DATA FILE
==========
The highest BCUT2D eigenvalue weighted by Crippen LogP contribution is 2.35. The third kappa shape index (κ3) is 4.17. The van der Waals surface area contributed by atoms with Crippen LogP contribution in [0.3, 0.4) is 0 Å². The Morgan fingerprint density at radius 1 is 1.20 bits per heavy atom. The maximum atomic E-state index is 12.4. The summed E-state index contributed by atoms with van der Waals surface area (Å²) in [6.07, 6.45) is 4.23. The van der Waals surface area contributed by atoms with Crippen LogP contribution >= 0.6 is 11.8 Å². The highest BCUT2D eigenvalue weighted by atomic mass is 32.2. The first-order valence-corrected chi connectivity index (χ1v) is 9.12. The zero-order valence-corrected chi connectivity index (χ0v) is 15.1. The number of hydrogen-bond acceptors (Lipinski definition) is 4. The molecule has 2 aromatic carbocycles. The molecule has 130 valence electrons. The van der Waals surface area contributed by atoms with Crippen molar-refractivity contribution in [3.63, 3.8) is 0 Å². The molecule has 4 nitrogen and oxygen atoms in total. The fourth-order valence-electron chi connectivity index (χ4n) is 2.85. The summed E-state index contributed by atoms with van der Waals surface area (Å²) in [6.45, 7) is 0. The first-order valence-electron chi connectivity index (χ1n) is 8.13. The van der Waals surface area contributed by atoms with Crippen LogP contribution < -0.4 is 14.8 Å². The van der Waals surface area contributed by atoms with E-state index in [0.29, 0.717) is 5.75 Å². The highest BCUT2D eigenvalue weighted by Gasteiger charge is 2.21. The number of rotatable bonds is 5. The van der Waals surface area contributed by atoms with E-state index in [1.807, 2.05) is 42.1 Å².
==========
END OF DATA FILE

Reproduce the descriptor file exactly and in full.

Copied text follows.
The highest BCUT2D eigenvalue weighted by Crippen LogP contribution is 2.35. The third kappa shape index (κ3) is 4.17. The van der Waals surface area contributed by atoms with Crippen LogP contribution in [0.3, 0.4) is 0 Å². The Morgan fingerprint density at radius 1 is 1.20 bits per heavy atom. The maximum atomic E-state index is 12.4. The summed E-state index contributed by atoms with van der Waals surface area (Å²) in [6.07, 6.45) is 4.23. The van der Waals surface area contributed by atoms with Crippen LogP contribution >= 0.6 is 11.8 Å². The highest BCUT2D eigenvalue weighted by atomic mass is 32.2. The first-order valence-corrected chi connectivity index (χ1v) is 9.12. The zero-order valence-corrected chi connectivity index (χ0v) is 15.1. The number of hydrogen-bond acceptors (Lipinski definition) is 4. The molecule has 2 aromatic carbocycles. The molecule has 130 valence electrons. The van der Waals surface area contributed by atoms with Crippen molar-refractivity contribution in [3.63, 3.8) is 0 Å². The molecule has 4 nitrogen and oxygen atoms in total. The fourth-order valence-electron chi connectivity index (χ4n) is 2.85. The summed E-state index contributed by atoms with van der Waals surface area (Å²) in [6.45, 7) is 0. The first-order valence-electron chi connectivity index (χ1n) is 8.13. The van der Waals surface area contributed by atoms with Crippen LogP contribution < -0.4 is 14.8 Å². The van der Waals surface area contributed by atoms with E-state index in [0.29, 0.717) is 5.75 Å². The highest BCUT2D eigenvalue weighted by Gasteiger charge is 2.21. The number of rotatable bonds is 5. The van der Waals surface area contributed by atoms with E-state index in [1.807, 2.05) is 42.1 Å².